Tuesday, September 23, 2008

1/72 Plastic Barbarian WAB Army

I have always had a special fondness for 1/72 plastic toy soldiers. My dad collected them which is how I was introduced to the hobby. They're great for building large, yet inexpensive armies.

One of my many unfinished wargame projects is an army of Iron Age British to play WAB. I'm following the sample Barbarian army given in the WAB rulebook, using 1/72 scale plastic models from a mix of manufactures. I started with an old box of Revell Celts. In real-life horned helmets were not as common as these models make it seem, so I simply trimmed off most of them. In fact, helmets in general were quite rare in Iron Age Britain. On Oct 20th I posted some close-up photos of these guys.

I am also using Celt models from Airfix, ESCIHaT and Italeri Gauls. Most of the dated Airfix figures are unusable, but the standard bearer and archers are quite nice (see above). The Airfix chariots are in need of some converting. The solid wood wheels are definitely no good, but they were easily be replaced with spoked wheels from the Egyptian chariot set made by the old company, Atlantic. I will have to post a photo of the conversion made. Hat make much better chariots, based on more recent archaeology. PlasticSoldierReview.com doesn't give the best review of Hat's Gallic warband, but I like them.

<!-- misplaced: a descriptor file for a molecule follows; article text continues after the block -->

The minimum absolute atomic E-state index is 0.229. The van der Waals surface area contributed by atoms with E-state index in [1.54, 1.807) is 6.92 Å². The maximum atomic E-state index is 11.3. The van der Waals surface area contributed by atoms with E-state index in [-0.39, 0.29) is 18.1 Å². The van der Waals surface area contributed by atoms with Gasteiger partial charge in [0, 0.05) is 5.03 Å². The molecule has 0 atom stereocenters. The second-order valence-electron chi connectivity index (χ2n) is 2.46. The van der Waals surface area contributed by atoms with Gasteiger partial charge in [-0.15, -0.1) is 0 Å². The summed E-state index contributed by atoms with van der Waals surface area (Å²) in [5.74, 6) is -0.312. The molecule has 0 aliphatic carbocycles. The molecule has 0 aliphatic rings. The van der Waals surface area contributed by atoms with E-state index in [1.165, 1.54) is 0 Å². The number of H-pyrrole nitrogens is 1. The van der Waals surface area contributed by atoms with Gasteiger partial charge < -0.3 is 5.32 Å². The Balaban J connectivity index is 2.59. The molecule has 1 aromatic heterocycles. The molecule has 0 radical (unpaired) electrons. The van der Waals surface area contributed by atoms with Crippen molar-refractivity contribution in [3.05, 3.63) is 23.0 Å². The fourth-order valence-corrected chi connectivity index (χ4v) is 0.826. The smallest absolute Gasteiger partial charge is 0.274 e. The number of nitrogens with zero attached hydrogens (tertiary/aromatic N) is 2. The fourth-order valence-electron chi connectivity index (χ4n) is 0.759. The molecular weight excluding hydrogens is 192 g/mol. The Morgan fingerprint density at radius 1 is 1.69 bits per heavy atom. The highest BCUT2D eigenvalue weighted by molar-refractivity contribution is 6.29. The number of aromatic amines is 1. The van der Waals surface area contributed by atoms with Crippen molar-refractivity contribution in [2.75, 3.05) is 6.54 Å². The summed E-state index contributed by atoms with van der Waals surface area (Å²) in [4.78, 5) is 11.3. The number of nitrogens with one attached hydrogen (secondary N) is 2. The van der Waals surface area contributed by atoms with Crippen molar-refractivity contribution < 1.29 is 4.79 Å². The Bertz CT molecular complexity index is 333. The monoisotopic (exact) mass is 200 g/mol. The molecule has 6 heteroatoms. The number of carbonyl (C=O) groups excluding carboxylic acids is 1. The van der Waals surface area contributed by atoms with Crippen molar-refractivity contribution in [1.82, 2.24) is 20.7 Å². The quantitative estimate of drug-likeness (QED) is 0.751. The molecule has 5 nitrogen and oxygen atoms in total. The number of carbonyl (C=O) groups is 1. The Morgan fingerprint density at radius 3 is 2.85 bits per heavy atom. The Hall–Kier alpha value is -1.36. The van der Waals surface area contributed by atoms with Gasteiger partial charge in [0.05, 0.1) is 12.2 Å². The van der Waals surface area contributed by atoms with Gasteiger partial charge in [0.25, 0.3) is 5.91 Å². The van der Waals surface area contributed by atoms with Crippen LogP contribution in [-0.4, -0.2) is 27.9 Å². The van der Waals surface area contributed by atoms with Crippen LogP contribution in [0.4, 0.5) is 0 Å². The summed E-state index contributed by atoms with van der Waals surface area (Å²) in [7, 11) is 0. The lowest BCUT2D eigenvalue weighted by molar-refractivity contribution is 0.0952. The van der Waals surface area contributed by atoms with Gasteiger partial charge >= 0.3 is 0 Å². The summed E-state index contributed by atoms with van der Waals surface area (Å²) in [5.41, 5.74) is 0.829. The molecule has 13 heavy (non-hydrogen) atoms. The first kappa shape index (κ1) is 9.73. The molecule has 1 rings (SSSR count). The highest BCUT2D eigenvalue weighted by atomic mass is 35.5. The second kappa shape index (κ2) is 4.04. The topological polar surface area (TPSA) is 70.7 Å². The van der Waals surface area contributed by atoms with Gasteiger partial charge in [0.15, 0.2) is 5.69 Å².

I have yet to actually play a game of Warhammer Ancient Battles, so I am looking forward to completing this army (if that ever happens!). Most wargamers prefer 28mm or 15mm metal, so I'll have to make another 1/72 scale Roman army to fight these Celts. I actually met a guy who was working on his own 1/72 plastic barbarian WAB army, but I don't think he is any closer than me to finishing.


Chris said...

The figures are looking good. It would be nice to have a larger picture to zoom in on.

I've had some good use out of my 1/72 ancient Britons which like yours are a mixture of Airfix, Italeri, HaT and Revell. I scratch built my own wheels for the Airfix chariots.
I've just bought a box of HaT chariots which I will paint be painting up next. They seem very narrow compared to the Airfix ones.

Andrew said...

I've read that British chariots were narrow, so narrow that the passenger most certainly had to stand behind the driver (not side by side).

I wanted to buy that same HAT set, but I wasted all my birthday money on books!